"Commando Sabre" is the project's official name, however, it is known by its call sign "Misty Fac".
"Commando Sabre" is the project's official name, however, it is known by its call sign "Misty Fac". The operation began a year ago when first tests were run with the F-100 "Super Sabre" jet to see if it could be used as a Forward Air Controller (FAC) aircraft in areas of North Vietnam's southern panhandle dominated by enemy anti-aircraft artillery (AAA) and surface-to-air missiles (SAM) making propeller-driven aircraft practically inoperable in these areas.
The "F" model of the "Super Sabre" was chosen for this duty because of the two seats in the aircraft, which enables the man in the back seat to look for targets and ground fire while the pilot flies the plane.
The F-100 proved it can survive in the hostile environment of enemy territory while functioning as an effective Forward Air Controller. The "Super FACs", as they were beginning to be called, were in for good.
The F-100 "Super Sabre" can stay over targets for extended periods with the help of KC-135 airborne fuel tankers for in-flight refuelling outside the danger area.
The "Misty FAC" crews are also involved in reconnaissance missions, and carry cameras for photographing areas where it is often impossible to spot the target with the naked eye. These photos also made it possible to carefully compare the landscape and target areas from day-to-day to note any changes which might not be noticed by the spotter.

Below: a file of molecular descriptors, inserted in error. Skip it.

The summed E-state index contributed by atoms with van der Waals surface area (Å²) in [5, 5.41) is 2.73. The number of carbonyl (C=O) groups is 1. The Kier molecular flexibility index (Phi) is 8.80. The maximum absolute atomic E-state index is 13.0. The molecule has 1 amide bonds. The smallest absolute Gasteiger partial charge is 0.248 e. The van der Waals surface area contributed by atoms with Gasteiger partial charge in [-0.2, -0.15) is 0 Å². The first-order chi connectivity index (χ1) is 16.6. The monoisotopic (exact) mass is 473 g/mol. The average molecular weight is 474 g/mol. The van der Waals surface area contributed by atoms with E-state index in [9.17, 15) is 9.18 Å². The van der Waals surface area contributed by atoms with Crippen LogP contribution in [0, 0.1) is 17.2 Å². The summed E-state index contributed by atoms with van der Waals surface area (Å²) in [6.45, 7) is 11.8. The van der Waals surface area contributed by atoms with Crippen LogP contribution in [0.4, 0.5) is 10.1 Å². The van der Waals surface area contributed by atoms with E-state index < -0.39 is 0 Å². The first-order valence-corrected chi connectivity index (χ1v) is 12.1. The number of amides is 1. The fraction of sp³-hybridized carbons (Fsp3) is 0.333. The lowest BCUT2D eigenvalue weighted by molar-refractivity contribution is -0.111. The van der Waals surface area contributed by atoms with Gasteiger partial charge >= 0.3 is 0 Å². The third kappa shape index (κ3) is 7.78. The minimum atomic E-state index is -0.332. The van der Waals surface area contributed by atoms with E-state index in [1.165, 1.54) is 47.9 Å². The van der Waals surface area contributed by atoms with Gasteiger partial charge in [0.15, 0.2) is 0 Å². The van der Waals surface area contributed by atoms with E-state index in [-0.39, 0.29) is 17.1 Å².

The information from the photos is relayed to Headquarters, 7th U.S. Air Force in Saigon for use in directing future air strikes into the area.
A hand-held, motor drive, 35 mm camera has been adopted for use by the "spotter" in addition to the aircraft's reconnaissance cameras.
The missions begin approximately two hours prior to take off with briefings for the pilot and spotter detailing the current situation in target areas.
On the flight line, the pilot and spotter go through the routine of checking out the aircraft and prepare for take off.